What’s stunning about Maryland House Democrats’ decision to unanimously back as the next speaker Adrienne Jones — a Baltimore County delegate who had dropped out of the race and thrown her support to a rival — is that it was not the most shocking possible outcome of Monday’s high-stakes election.
Compared to the possibility that Del. Dereck Davis could have won the speakership on the strength of a minority of the Democratic caucus and the unanimous support of the GOP, this was a conventional outcome — the kind of surprising compromise that can occur in a closed-door caucus meeting. Ms. Jones, who was the late House Speaker Michael E. Busch’s second in command for 17 years, has the stature and experience to serve as a compromise choice between Mr. Davis and Del. Maggie McIntosh. Whether she has the political skills to unite an obviously fractured Democratic caucus remains to be seen.
Ms. McIntosh had the support of the majority of the Democratic caucus in the initial, secret balloting Wednesday — 58 votes. But Mr. Davis had 40, enough with the 42 Republican votes that had been pledged to him to win the speakership in what would have been unprecedented (and likely problematic) fashion. The contest, more or less, was between the progressive wing of the caucus, which supported Ms. McIntosh, and the Black Caucus, which supported Mr. Davis. (There were, of course, exceptions on both sides.) Ms. Jones served as a way out of what was shaping up as a bruising fight, and the two other candidates for the post offered a strong display of support for her. Ms. McIntosh nominated her on the House floor, and Mr. Davis seconded the motion.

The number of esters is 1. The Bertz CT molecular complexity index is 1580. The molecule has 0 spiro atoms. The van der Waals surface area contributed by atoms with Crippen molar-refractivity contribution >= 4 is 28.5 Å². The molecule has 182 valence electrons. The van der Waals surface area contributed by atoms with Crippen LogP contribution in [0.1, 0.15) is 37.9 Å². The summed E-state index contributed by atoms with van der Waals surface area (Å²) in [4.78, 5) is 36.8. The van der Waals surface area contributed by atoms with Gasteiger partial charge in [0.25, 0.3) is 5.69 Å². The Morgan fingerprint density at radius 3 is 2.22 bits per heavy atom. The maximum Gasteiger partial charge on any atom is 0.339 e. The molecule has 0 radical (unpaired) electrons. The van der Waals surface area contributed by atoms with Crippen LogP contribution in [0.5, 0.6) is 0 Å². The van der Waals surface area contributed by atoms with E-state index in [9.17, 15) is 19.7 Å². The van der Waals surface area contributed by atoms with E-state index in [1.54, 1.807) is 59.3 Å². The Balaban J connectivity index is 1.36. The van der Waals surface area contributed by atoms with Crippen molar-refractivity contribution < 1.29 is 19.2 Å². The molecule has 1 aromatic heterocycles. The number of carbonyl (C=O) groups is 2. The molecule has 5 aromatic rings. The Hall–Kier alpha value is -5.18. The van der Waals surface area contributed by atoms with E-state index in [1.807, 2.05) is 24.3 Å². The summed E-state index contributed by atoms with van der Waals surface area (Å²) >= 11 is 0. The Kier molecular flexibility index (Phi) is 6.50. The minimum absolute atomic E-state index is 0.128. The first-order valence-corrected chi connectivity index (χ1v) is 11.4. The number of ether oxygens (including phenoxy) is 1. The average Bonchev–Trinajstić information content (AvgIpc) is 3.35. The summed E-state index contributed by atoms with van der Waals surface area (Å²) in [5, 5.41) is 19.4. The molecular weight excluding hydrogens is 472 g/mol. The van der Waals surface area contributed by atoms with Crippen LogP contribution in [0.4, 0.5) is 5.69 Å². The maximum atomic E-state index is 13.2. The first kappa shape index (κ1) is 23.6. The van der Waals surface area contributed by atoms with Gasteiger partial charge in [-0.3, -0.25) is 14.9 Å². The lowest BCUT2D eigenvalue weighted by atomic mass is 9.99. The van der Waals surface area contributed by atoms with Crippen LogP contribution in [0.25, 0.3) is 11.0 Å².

But Ms. Jones is not a perfect compromise figure. She is African American, which was of great importance to many members of the Black Caucus who insisted that it is past time for an African American to serve as a presiding officer of one of the two chambers of the Maryland General Assembly, even though she was not the caucus’ first choice. Her ascendency to the job is history-making — she is just the fifth African-American leader of a legislative chamber in the nation, and the first woman in Maryland. But she has not been a leader and mentor to the progressives to the degree Ms. McIntosh has been. The resurrection of her candidacy offered the opportunity to find the majority needed to secure the speakership without Republican votes, but the rift in the caucus remains.
And it's likely to be deepened by the realization that while the Republican Caucus didn’t decide who would be speaker, they did decide who wouldn’t be. While the Democrats were fighting among themselves, the GOP emerged from its own caucus pledging all 42 votes to Mr. Davis. That wasn’t a foregone conclusion. Ms. McIntosh had begun courting Republican votes, too, in an evident effort to avoid a unified front in the GOP. But Minority Leader Nic Kipke and Minority Whip Kathy Szeliga kept their caucus together and were thus able to veto the speaker candidate they wanted least. That’s unlikely to sit well with the progressives.
We supported Ms. McIntosh’s candidacy for speaker, believing the breadth of her experience and the alignment of her politics with the majority in the Democratic Caucus would make her the strongest leader for the chamber. But we appreciate Ms. Jones’ skills and experience, too. She is soft-spoken, but thoughtful, a good listener who is doubtless attuned to the fracture points within her party. And she had a front-row seat to Busch's long tenure as his caucus’ great unifier, champion and coach. She is also unquestionably committed to Baltimore, and we expect her to be an ally to the city in Annapolis.
But her first priority will have to be calming the tensions this fight between Ms. McIntosh and Mr. Davis exposed. Her speakership will be badly challenged if she cannot. Ms. Jones may have received a unanimous vote on the House floor, but the chamber has rarely been less unified.